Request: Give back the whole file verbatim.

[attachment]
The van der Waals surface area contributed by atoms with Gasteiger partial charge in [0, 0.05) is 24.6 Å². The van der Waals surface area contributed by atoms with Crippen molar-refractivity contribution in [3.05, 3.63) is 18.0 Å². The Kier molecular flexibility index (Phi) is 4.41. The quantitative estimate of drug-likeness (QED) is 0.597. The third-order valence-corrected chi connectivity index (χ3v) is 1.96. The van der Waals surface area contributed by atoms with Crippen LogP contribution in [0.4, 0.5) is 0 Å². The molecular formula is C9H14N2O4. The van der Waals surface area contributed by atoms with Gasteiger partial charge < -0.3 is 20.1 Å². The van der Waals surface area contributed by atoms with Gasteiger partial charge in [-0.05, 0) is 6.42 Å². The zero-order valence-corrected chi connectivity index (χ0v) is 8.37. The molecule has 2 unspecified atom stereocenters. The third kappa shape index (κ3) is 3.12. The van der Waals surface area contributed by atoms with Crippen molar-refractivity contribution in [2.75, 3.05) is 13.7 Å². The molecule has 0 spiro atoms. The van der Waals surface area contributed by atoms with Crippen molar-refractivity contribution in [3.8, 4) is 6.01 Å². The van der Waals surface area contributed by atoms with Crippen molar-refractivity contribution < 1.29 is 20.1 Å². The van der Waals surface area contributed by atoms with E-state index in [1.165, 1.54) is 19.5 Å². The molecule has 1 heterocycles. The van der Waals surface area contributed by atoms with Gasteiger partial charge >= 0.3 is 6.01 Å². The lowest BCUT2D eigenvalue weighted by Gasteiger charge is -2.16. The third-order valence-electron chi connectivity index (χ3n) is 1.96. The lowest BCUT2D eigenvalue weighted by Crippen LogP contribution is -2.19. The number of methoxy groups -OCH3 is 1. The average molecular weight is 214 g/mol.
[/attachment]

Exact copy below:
The van der Waals surface area contributed by atoms with Gasteiger partial charge in [0, 0.05) is 24.6 Å². The van der Waals surface area contributed by atoms with Crippen molar-refractivity contribution in [3.05, 3.63) is 18.0 Å². The Kier molecular flexibility index (Phi) is 4.41. The quantitative estimate of drug-likeness (QED) is 0.597. The third-order valence-corrected chi connectivity index (χ3v) is 1.96. The van der Waals surface area contributed by atoms with Crippen LogP contribution in [0.4, 0.5) is 0 Å². The molecular formula is C9H14N2O4. The van der Waals surface area contributed by atoms with Gasteiger partial charge < -0.3 is 20.1 Å². The van der Waals surface area contributed by atoms with Gasteiger partial charge in [-0.05, 0) is 6.42 Å². The zero-order valence-corrected chi connectivity index (χ0v) is 8.37. The molecule has 2 unspecified atom stereocenters. The third kappa shape index (κ3) is 3.12. The van der Waals surface area contributed by atoms with Crippen molar-refractivity contribution in [2.75, 3.05) is 13.7 Å². The molecule has 0 spiro atoms. The van der Waals surface area contributed by atoms with Crippen molar-refractivity contribution in [3.8, 4) is 6.01 Å². The van der Waals surface area contributed by atoms with Crippen molar-refractivity contribution < 1.29 is 20.1 Å². The van der Waals surface area contributed by atoms with E-state index in [1.165, 1.54) is 19.5 Å². The molecule has 1 heterocycles. The van der Waals surface area contributed by atoms with Gasteiger partial charge >= 0.3 is 6.01 Å². The lowest BCUT2D eigenvalue weighted by Gasteiger charge is -2.16. The third-order valence-electron chi connectivity index (χ3n) is 1.96. The lowest BCUT2D eigenvalue weighted by Crippen LogP contribution is -2.19. The number of methoxy groups -OCH3 is 1. The average molecular weight is 214 g/mol.